IT’S a day every parent dreads: your child asks whether Santa Claus is real and you have to look them in the eye and admit that he’s made-up.
But that’s not strictly true – Father Christmas was a real person, although your kids may not feel any better about things when you tell them that Santa has been dead for centuries.
The real-life Saint Nicholas was just as impressive as the modern Santa, if legend about the famous figure is to be believed.
Born in the year 270 and believed to have died in 343, Nicholas was a Greek bishop who was recognised as a Saint because of his many miracles.
Sure, the Santa we all know can visit every house in the world over a 24-hour period, but the real deal is credited with some seriously magical party tricks as well.
Supposedly, the saint earned the nickname Nicholas the Wonderworker for his legendary powers, which included raising the dead and creating food from thin air.
But one of the most famous stories associated with Saint Nick is more likely to be true – and forms the basis for Christmas as we know it.
Legend has it that kindly Nicholas came across a poor man who couldn’t afford a dowry for his daughters.
Without this payment to their would-be husbands, the daughters wouldn’t be able to get married – and would probably end up as prostitutes.
So humble Nick anonymously flung three sacks of money through the window into the family home overnight, saving the father the humiliation of asking for charity in public.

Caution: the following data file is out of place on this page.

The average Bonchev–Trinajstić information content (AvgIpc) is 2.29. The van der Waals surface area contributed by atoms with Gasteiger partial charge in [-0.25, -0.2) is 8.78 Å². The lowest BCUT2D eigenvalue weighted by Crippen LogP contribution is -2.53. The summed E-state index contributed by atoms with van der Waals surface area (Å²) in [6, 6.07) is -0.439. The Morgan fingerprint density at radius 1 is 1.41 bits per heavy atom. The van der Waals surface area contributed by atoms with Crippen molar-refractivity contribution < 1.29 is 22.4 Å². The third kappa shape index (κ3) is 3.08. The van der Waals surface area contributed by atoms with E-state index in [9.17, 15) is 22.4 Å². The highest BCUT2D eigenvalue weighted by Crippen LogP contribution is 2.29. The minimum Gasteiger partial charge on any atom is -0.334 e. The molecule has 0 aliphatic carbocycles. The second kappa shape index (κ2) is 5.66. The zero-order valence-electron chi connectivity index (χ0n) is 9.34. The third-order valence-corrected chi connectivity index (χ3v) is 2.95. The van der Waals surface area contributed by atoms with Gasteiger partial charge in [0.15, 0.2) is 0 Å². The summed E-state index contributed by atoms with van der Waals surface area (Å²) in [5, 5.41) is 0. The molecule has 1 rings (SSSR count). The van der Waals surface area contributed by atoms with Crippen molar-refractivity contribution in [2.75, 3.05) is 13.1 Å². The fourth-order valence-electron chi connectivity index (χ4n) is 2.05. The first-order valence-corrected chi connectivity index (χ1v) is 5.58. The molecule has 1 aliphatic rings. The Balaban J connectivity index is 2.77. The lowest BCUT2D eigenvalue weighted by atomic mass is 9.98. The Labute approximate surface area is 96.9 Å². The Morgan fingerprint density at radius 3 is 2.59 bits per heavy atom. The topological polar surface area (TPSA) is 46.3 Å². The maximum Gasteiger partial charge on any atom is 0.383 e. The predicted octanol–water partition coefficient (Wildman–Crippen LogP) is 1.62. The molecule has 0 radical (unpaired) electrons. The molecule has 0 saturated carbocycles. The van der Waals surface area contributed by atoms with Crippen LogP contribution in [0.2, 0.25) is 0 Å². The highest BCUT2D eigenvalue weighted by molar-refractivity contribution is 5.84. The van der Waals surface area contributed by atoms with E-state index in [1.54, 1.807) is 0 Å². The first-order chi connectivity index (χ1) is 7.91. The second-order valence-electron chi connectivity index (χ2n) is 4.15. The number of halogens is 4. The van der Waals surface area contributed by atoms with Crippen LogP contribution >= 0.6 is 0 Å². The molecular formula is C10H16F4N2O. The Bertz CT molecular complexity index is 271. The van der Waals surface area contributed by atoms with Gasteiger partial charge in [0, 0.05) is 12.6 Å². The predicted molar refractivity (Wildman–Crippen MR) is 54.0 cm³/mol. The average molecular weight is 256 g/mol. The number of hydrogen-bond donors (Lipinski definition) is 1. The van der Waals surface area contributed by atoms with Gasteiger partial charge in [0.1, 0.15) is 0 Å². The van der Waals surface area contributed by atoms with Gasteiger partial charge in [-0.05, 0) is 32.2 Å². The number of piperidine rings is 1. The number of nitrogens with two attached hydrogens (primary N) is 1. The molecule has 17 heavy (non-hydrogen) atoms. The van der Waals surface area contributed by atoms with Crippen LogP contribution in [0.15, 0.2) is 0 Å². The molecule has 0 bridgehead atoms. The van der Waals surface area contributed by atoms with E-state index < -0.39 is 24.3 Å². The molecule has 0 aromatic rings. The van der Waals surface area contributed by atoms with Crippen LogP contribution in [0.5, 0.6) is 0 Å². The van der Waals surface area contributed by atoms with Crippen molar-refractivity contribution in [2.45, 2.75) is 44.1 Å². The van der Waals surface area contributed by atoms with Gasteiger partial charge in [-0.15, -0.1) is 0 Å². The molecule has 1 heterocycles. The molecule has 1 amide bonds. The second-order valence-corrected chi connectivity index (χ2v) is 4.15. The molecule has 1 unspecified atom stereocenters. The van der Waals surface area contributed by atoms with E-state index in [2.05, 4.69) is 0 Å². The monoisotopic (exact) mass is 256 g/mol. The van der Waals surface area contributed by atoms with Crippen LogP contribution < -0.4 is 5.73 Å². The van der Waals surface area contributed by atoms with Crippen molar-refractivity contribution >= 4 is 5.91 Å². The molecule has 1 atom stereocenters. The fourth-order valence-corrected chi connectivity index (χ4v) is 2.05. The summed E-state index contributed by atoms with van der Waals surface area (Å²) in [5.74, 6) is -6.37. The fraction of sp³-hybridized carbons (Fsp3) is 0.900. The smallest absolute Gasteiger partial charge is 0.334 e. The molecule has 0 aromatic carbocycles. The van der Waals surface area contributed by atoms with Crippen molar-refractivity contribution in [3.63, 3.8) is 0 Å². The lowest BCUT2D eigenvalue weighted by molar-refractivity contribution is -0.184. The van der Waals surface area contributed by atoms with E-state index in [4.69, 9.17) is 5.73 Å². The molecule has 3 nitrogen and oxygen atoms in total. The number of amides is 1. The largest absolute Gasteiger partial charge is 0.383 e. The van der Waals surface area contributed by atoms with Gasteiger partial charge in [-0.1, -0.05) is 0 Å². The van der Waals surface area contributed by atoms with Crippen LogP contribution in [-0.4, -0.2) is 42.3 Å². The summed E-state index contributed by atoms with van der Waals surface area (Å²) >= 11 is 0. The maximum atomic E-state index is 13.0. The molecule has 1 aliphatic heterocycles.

In another version of the story, Saint Nicholas dropped a coin purse down the chimney, on a night when one of the daughters had just washed her stockings.
The gift ended up landing in a stocking, which was hanging over the fire to dry, giving birth to the Christmas tradition of putting out stockings for Santa.
As this story was re-told over time, and charitable Saint Nick became folklore, it also became traditional for Father Christmas to drop presents down the chimney.
However, there’s some disagreement regarding what happened to the festive icon after his death.
It was previously believed that Italian merchants may have smuggled the late saint’s remains to Italy.
But now, archaeologists think they may have uncovered a tomb where the jolly bearded bloke was laid to rest – underneath the church of St Nicholas in Antalya, Turkey.
This fits with the historical description of the jolly fella, who allegedly lived in what is now known as the Demre region of Turkey.
Cemil Karabayram, head of Antalya’s Monument Authority, say researchers have found Santa’s shrine deep beneath the place of worship, hidden behind a heavy mosaic.
They believe that Santa’s tomb may never have been touched, and are optimistic about getting into Father Christmas’s grave.
Probably best not to tell the kids about that one…
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